$8,000 Tax Credit for First Time Homebuyers
Print this article
Font Size
Requirements to Qualify for ARRA Tax Credit
View ArticleView Article Comments
As previously stated, the ARRA provides first-time homebuyers of a principal residence the opportunity to receive 10% of the purchase price or up to $8,000 in the form of a tax credit. So, what are the requirements to qualify for this great deal?

The general requirements to qualify for the tax credit include:

Requirement 1: Complete purchase contract for primary residence between January 1, 2009 and Arpil 30, 2009. In other words, the buyer and seller must both sign a completed contract for the purchase of the residence by April 30, 2010.

Requirement 2: Closing on the residence must occur by June 30, 2010. In other words, if you complete a contract to purchase a home before April 30, 2010, but do not close the deal until after June 30, 2010, you do not qualify for the tax credit. It is therefore important to become pre-approved to purchase your home, and take care of all of the other requirements in purchasing a home to meet the two deadlines.
Requirement 3: Live in Principal Residence for 3 Years

The first time homebuyer must live in the residence for at least 3 years and claim the residence as his or her primary residence. In other words, first-time homebuyers cannot purchase the property as solely an investment property. Further, if you move before the end of 3 years, the IRS will require you to pay back the tax credit.

Requirement 4: You Cannot Have Owned a Home for the Past 3 Years

In order to qualify as a "first-time homebuyer," you must have not owned a home for the past 3 years. Additionally, if you are married and purchase the home, both you and your spouse must have not owned a home for the past 3 years. In other words, the IRS looks at both spouses independently of each other for purposes of the tax credit. However, with unmarried joint purchasers only one person must not have owned a home for the past 3 years.

Requirement 5: Fall Within the Maximum Income Limits

Depending on how much money you make per year, and whether you file as a single taxpayer or jointly as a married couple, you may only receive a reduced tax credit or none at all. To qualify for the full tax credit, first-time homebuyers must make less than $75,000 for singles or $150,000 for couples. However, higher-income buyers may receive a partial credit.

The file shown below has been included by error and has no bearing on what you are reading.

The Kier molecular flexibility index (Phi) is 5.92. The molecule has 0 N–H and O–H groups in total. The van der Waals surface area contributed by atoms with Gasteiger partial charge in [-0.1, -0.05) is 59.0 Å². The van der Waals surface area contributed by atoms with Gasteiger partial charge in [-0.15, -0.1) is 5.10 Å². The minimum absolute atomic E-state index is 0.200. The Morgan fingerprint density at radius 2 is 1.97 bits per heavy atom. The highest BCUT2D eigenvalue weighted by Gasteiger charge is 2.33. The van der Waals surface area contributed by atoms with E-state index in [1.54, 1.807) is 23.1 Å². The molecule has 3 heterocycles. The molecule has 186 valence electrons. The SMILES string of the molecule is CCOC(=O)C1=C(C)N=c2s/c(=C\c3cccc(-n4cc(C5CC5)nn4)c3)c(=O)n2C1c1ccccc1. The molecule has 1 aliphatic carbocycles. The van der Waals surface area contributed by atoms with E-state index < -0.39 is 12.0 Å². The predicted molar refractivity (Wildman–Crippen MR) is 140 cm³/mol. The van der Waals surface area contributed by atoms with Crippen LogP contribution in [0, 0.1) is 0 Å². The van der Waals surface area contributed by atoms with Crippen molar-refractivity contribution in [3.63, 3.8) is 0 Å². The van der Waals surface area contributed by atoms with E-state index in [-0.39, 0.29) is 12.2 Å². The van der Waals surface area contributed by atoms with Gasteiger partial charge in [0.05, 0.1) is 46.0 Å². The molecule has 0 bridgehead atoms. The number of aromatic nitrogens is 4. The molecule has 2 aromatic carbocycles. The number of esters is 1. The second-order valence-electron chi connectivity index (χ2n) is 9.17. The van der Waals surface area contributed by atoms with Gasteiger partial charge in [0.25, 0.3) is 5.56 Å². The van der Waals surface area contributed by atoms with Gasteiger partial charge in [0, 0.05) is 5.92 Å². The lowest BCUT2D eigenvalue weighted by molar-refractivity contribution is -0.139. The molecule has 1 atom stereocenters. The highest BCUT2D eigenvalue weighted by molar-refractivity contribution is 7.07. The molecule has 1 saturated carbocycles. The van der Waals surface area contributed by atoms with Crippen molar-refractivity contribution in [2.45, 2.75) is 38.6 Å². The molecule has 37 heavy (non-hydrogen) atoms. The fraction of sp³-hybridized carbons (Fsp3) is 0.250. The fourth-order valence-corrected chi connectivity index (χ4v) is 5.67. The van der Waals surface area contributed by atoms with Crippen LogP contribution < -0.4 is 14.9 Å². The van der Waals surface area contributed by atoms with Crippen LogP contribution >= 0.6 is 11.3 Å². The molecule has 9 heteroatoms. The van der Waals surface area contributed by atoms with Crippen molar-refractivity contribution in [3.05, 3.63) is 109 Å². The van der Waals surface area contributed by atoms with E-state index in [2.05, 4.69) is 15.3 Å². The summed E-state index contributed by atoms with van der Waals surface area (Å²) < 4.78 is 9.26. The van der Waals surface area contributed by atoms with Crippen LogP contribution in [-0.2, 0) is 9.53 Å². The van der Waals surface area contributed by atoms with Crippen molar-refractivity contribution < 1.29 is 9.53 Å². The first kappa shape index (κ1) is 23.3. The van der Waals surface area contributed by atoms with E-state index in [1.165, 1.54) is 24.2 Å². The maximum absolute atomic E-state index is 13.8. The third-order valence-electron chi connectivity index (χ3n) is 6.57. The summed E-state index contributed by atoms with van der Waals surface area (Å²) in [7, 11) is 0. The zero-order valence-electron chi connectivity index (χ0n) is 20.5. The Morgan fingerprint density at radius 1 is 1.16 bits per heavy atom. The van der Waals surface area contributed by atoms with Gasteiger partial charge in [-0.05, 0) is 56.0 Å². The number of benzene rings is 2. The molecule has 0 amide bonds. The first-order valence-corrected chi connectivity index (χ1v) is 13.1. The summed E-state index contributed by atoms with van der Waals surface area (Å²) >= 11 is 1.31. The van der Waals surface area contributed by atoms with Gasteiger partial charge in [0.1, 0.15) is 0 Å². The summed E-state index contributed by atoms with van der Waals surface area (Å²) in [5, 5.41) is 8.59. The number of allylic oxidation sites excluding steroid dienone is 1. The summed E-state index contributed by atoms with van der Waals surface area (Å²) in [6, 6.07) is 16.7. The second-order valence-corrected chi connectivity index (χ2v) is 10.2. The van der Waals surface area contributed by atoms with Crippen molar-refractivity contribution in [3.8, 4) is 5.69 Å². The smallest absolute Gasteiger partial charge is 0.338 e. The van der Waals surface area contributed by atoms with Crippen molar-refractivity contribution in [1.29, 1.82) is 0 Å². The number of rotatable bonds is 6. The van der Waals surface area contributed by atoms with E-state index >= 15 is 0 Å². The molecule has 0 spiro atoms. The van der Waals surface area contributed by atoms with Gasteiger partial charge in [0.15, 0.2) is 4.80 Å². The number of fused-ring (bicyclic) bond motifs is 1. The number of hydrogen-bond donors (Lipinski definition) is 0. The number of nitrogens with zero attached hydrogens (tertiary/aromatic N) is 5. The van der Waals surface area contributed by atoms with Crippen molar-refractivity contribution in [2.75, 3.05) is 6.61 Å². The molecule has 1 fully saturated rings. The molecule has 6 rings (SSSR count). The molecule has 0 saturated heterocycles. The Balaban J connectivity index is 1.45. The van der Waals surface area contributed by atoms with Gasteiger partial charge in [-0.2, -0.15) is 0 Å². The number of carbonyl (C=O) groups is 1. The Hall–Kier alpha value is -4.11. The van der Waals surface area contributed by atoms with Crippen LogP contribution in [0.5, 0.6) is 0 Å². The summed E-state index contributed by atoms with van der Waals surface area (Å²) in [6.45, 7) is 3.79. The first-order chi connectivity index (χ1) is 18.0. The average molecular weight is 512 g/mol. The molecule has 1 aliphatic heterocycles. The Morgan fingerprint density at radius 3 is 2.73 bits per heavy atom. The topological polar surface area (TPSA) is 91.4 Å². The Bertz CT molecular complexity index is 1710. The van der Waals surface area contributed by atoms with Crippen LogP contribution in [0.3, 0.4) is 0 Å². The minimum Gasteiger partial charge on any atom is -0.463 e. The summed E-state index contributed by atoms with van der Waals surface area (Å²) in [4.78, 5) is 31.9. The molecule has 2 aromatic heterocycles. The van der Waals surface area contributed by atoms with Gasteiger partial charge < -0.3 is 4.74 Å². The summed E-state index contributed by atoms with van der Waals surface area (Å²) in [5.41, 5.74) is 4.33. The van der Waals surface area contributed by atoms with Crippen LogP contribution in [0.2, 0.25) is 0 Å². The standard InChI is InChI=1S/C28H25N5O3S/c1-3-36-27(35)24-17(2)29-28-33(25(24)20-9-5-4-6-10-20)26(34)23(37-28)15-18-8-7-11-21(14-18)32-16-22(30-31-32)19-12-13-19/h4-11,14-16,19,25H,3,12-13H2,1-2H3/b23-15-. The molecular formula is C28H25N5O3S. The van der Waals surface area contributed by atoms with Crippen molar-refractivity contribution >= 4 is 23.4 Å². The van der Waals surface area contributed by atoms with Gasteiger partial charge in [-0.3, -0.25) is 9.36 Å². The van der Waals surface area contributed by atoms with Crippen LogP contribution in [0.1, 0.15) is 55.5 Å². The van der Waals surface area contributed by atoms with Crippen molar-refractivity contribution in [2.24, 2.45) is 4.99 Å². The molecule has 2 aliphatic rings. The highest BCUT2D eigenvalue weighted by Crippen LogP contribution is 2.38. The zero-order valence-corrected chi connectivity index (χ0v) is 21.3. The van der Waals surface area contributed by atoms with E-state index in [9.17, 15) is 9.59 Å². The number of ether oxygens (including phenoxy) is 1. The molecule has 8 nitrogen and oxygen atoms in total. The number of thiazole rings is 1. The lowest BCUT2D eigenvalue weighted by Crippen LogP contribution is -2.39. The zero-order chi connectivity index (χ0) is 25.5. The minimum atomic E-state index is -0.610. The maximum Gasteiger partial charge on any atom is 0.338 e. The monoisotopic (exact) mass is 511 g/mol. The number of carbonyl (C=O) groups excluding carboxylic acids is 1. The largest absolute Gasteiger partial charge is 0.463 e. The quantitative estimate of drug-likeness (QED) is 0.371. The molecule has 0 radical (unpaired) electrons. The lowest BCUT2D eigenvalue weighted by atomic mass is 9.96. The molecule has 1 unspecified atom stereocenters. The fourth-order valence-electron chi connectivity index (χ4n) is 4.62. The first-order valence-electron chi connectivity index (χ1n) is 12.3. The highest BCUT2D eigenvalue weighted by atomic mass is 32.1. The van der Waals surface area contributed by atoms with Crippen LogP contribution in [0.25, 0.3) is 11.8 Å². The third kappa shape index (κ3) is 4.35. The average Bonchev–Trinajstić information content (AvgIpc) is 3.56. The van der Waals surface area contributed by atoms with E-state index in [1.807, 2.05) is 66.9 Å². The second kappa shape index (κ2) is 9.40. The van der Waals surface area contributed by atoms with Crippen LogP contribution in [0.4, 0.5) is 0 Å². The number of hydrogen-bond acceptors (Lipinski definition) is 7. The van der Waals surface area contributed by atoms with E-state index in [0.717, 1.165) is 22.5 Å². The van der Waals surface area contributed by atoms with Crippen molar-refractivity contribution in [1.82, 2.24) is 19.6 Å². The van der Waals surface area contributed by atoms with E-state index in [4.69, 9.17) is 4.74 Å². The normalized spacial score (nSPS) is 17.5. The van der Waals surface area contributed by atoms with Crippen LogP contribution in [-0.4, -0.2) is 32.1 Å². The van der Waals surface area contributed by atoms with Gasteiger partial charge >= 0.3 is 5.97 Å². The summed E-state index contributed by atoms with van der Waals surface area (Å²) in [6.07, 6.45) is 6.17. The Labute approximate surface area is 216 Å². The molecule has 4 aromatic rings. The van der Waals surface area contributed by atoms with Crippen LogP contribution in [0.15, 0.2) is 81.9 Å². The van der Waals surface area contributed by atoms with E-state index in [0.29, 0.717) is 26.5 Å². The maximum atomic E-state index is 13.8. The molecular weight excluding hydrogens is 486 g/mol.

In particular, a single taxpayer who earns an adjusted gross income (i.e. AGI) between $75,000 and $95,000 will only receive a partial tax credit. Single taxpayers who earn $95,000 or more in adjusted gross income do not qualify for any tax credit.

Married taxpayers filing a joint return who earn a combined AGI between $150,000 and $170,000 will only receive a reduced portion of the tax credit. Married taxpayers who earn $170,000 or more in AGI do not qualify for any tax credit.

So, how does the partial tax credit work? Well, the partial tax credit phases out the tax credit proportionately. For example, if you earn $85,000 as a single taxpayer and meet all the other requirements for the tax credit, you’ll receive a $4,000 tax credit. This is because you fall right in the middle of the $75,000 to $95,000 income cap limits and would therefore only receive half of the tax credit (i.e. $4,000).

Requirement 6: Claim the Tax Credit on Your 2010 Income Tax Return

This step is the easiest. We’ll go over this in the next section.

Next, we go over how to claim the tax credit on your 2010 income tax return.

Related Legal Words